Yesterday I received an email from the Federation of Bakers in response to a newspaper article I was quoted in saying white bread isn’t healthy. They wanted to try and convince me otherwise…


This e-mail, trying to persuade me that white bread is a nutritious ‘British staple’ was amusing to say the least, filled with twisted science and obvious corporate spin.


The Federation of Bakers website homepage states that the organisation ‘represents the interests of the UK’s largest baking companies who manufacture sliced and wrapped bread, bakery snacks and other products.’ (Read: the big companies selling ultra processed foods, no mention of representing traditional, local bread makers). ‘It is a £3 billion industry at retail sales value.’ These are big companies who make big profits from selling cheap, ultra processed food-like products. Profits that they are clearly very keen to protect.


Is white bread healthy? I’ll break down the points this e-mail raised and answer them one by one:



“Bread provides nearly as much dietary fibre as vegetables (with around half of this coming from white bread)”

So eat vegetables. ‘Nearly as much’ = less. Whether you’re opting for fresh, tinned or frozen vegetables, they are likely to contain more fibre with no refined flours, trans fats, preservatives and emulsifiers. Not to mention a whole lot more naturally occurring vitamins, minerals and other beneficial nutrients. You do not need to eat bread to get enough fibre.



“Diets rich in dietary fibre are associated with a lower incidence of long term conditions such as cardiovascular disease, stroke, type 2 diabetes and colon and rectal cancers, so bread can play an important part maintaining our long-term health.”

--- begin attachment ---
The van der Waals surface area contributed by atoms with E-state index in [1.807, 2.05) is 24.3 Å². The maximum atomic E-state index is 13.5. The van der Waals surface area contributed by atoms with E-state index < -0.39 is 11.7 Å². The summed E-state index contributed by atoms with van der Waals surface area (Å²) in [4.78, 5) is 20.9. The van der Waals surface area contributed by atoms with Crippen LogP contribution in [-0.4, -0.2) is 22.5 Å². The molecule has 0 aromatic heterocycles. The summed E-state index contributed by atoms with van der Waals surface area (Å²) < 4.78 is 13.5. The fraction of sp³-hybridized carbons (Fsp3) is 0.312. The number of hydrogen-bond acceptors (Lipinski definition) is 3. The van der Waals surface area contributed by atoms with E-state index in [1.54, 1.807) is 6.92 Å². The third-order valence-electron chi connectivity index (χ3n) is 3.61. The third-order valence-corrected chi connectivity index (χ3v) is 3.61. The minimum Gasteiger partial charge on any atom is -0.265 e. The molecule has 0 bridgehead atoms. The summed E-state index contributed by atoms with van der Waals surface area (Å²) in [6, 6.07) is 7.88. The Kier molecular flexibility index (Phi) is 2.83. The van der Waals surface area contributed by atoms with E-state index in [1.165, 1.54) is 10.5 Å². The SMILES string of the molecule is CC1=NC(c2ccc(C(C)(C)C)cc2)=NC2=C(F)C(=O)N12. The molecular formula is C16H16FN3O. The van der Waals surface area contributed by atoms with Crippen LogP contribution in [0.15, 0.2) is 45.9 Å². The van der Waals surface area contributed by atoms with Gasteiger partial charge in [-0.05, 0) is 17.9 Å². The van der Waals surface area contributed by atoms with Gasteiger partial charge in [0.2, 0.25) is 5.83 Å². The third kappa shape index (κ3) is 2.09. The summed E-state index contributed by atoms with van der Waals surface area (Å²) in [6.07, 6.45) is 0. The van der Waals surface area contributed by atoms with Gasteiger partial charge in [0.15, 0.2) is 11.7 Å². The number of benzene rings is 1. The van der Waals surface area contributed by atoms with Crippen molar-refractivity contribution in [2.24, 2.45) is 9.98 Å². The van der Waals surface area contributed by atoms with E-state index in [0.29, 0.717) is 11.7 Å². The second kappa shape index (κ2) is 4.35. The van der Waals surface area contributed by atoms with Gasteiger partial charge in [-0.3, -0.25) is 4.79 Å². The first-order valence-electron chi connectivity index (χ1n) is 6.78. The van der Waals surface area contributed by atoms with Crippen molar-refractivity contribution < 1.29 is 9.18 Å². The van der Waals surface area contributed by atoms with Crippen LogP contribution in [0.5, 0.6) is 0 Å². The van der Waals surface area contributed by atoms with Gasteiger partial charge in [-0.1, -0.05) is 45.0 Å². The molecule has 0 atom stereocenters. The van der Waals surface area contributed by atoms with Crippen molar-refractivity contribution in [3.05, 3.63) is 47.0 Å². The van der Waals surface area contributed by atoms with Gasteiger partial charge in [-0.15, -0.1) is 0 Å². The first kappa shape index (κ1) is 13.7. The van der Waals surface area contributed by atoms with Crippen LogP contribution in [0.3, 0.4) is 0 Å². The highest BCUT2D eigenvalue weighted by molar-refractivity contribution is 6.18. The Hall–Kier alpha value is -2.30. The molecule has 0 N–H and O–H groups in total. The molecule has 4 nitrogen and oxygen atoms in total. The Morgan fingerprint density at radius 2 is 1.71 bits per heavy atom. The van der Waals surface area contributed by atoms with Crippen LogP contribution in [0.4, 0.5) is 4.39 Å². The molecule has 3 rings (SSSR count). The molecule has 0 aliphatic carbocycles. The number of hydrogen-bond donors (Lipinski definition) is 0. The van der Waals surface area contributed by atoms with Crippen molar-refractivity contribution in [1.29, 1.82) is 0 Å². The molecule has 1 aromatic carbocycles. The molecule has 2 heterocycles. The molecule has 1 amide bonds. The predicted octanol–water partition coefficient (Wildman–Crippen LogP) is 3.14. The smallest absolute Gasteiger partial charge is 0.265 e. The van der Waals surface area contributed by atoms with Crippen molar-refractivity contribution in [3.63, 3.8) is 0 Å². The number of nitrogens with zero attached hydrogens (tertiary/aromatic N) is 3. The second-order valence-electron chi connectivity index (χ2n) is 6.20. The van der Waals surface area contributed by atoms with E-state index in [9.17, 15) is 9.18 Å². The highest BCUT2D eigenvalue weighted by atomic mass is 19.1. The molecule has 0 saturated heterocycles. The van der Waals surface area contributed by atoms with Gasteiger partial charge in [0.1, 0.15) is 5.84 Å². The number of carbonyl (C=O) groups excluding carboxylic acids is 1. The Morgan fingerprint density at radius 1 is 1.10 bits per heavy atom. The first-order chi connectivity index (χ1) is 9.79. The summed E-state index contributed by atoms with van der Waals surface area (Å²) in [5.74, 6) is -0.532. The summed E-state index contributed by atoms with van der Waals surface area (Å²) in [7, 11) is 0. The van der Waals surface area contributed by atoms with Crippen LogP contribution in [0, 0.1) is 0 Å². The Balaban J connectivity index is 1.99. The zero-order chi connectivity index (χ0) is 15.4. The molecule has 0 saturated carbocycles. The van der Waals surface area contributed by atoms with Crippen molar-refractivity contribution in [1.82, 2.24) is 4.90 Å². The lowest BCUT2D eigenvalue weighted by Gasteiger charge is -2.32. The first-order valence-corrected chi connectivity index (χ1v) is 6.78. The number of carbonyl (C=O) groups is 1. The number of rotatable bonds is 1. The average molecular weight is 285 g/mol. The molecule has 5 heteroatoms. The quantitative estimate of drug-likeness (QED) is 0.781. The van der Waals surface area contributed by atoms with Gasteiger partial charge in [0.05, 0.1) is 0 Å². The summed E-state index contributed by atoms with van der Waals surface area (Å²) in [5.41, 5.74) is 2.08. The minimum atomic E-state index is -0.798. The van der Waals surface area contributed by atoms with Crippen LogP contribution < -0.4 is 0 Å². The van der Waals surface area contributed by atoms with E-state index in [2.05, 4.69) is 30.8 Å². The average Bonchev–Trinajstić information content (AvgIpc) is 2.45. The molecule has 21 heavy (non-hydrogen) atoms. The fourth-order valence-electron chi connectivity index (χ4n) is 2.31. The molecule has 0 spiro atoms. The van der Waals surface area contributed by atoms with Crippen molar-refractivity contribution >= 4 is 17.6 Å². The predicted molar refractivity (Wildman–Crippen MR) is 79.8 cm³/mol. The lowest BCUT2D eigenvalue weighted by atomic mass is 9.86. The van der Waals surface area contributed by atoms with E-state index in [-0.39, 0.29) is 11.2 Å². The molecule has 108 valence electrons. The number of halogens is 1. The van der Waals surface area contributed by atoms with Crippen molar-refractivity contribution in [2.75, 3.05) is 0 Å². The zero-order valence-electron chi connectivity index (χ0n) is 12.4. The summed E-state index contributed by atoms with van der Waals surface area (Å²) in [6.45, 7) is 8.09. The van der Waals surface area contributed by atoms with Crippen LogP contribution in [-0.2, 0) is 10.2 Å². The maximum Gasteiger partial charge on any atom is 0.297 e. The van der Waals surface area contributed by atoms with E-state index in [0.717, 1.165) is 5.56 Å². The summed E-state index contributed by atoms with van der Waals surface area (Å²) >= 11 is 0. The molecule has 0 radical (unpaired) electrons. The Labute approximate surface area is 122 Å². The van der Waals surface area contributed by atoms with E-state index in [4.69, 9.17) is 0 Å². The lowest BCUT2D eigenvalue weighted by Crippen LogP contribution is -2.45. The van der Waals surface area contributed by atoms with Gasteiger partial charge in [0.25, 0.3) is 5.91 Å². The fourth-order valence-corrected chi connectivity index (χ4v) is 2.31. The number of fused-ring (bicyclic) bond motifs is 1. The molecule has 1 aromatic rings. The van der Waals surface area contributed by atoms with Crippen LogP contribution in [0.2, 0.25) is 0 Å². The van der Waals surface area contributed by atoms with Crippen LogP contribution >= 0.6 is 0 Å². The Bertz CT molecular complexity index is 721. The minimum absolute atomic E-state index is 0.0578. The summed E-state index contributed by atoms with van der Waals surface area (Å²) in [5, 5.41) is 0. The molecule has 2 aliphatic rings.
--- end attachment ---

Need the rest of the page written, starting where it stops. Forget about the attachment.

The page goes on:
Diets dominated by high glycemic carbohydrates (like white bread) are directly linked to type 2 diabetes and increasingly linked to cardiovascular disease and cancers. We’ve already established there are better sources of fibre than refined, processed food.



“White bread contributes to your daily intake of folic acid, vitamin B1, iron and is an excellent source of non-dairy calcium.”

These nutrients are not naturally present but are in fact added in during processing. If you eat whole, unprocessed and unrefined foods you’ll find these nutrients naturally present. You don’t need to add nutrients into a food that hasn’t been so refined and stripped of all it’s goodness in the first place.



“We finally wanted to touch on your comment about how meals centred on carbohydrates and sugar can leave one feeling low on energy afterwards and perhaps make them more likely to snack later in the day. Food stuffs such as bread are rarely eaten in isolation. Combining bread with foods with a low GI (e.g. tuna, cheese) will ensure the overall index of the meal is balanced and will keep your blood sugar levels balanced, and your energy levels high.”

Here they are as good as admitting that white bread is high glycemic. It’s fair to say that combining high glycemic foods with low glycemic ones will lower the overall glycemic impact, but why eat high glycemic foods in the first place? Plus, many people regularly consume white bread without protein – think toast and jam for a start. Not to mention the ‘bakery snacks’ they represent – do you eat protein alongside bakery snacks? Boiled egg with your mid afternoon biscuit?!



The food industry is a multi billion dollar industry and as with any business, their focus is on profits. These companies thrive off selling cheap to produce foods at a high mark up. They don’t care about your health. Think carefully about what you choose to put in your basket. If you enjoy bread, opt for a healthier option such as Biona’s rye bread or better still, make your own. I love this Life-Changing Loaf recipe.